RACINE — Concerned parents and teachers spoke directly to the Racine Unified School Board on Monday, voicing their frustration with the movement of principals between three of the district’s schools.
The shifting of principals last month, between Julian Thomas Elementary, Mitchell K-8 and Goodland Elementary schools occurred shortly after more than 70 teachers at Mitchell filed a grievance alleging students were out of control, and that there had been violent incidents against staff.
Due to the district’s middle school transformation that took place this fall, Mitchell has about 300 more middle school students this year than it did last year. The grievance claimed the school doesn’t have the staff to adequately handle all of them.
Five people spoke about the principal swaps, and others in the audience were evidently there to support those who spoke.
Goodland Elementary School teacher Sonali Knotek spoke during Monday’s School Board meeting of the impact made by moving former Goodland principal, Janet Colvin, to Julian Thomas on short notice. Colvin replaced Demetri Beekman, the former Julian Thomas principal, who was moved to Mitchell to replace its former principal, Esteban Malacara. He will take Colvin’s spot at Goodland.
Knotek said Goodland was identified by the state as a failing school seven years ago, and since then millions of dollars have been spent to turn it around. She said Colvin’s presence over the past three years gave the school some stability after it had gone through several principals in a short time prior to that.
“This was abruptly and unceremoniously stopped three weeks ago, and now we are on to the fourth principal in seven years,” Knotek said.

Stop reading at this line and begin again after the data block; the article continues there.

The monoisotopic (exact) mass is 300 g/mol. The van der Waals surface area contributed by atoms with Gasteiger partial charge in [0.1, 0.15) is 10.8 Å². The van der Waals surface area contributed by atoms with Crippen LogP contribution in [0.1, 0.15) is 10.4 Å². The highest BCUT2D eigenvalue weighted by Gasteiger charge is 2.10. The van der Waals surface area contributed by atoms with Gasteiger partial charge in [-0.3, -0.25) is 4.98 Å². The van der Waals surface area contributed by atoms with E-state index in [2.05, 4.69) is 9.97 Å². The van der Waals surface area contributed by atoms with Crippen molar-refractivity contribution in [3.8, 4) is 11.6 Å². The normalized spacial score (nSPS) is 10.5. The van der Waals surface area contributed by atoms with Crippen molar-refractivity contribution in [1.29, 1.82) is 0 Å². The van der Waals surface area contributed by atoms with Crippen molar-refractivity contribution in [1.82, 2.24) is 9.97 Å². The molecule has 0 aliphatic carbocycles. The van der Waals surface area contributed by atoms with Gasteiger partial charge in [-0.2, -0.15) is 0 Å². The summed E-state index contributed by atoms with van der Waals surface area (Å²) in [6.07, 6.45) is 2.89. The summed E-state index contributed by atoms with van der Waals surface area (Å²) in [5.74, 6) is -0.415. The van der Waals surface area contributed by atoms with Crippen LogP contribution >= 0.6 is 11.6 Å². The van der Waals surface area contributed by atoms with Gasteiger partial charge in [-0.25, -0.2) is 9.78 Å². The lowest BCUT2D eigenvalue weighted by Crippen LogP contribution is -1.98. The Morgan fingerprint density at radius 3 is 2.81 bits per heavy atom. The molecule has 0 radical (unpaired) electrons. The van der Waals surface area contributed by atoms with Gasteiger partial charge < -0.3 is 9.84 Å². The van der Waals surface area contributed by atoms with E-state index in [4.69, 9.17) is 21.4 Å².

To prevent actions like this in the future, Knotek said that Racine Educators United, the union representing the district’s teachers and teaching assistants, is asking the district to publish standards showing how it will take into account the interests of students, parents and staff members when considering principal reassignment.
Travis Eales, a teacher at Julian Thomas, said the district administration owes the public an explanation for how the principal swap benefits each of the three schools.
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“Why did this happen?” Eales asked. “About 2,000 students and all of their families were affected by this decision.”
Steve Avila, parent of a student at Julian Thomas, said the school had been getting stronger with Beekman at the helm.
“We stuck around because of Beekman,” Avila said.
He said he hoped to see Beekman come back to Julian Thomas, but acknowledged that probably wasn’t realistic.
Test scores at Julian Thomas have increased every year since Beekman became principal there in 2015, and several teachers who spoke to The Journal Times in October attributed those results to Beekman.
Last week, Unified spokeswoman Stacy Tapp confirmed that Unified hopes for a similar turnaround at Mitchell, with Beekman at the helm.
Nancy Hernandez, mother of a Mitchell Middle School student, said the movement of the principals has interrupted the consistency that is a key to student success. She said the move of Malacara, the principal from Mitchell, ripped an adult who had gained the trust of some of the students out of the school.
“With the recent events that have been happening over at Mitchell School, parents are concerned about their children’s personal safety,” Hernandez said.
She opined that the issues at Mitchell could have been dealt with without moving the three principals.
Superintendent Eric Gallien did not respond to any of the public comments during Monday’s meeting.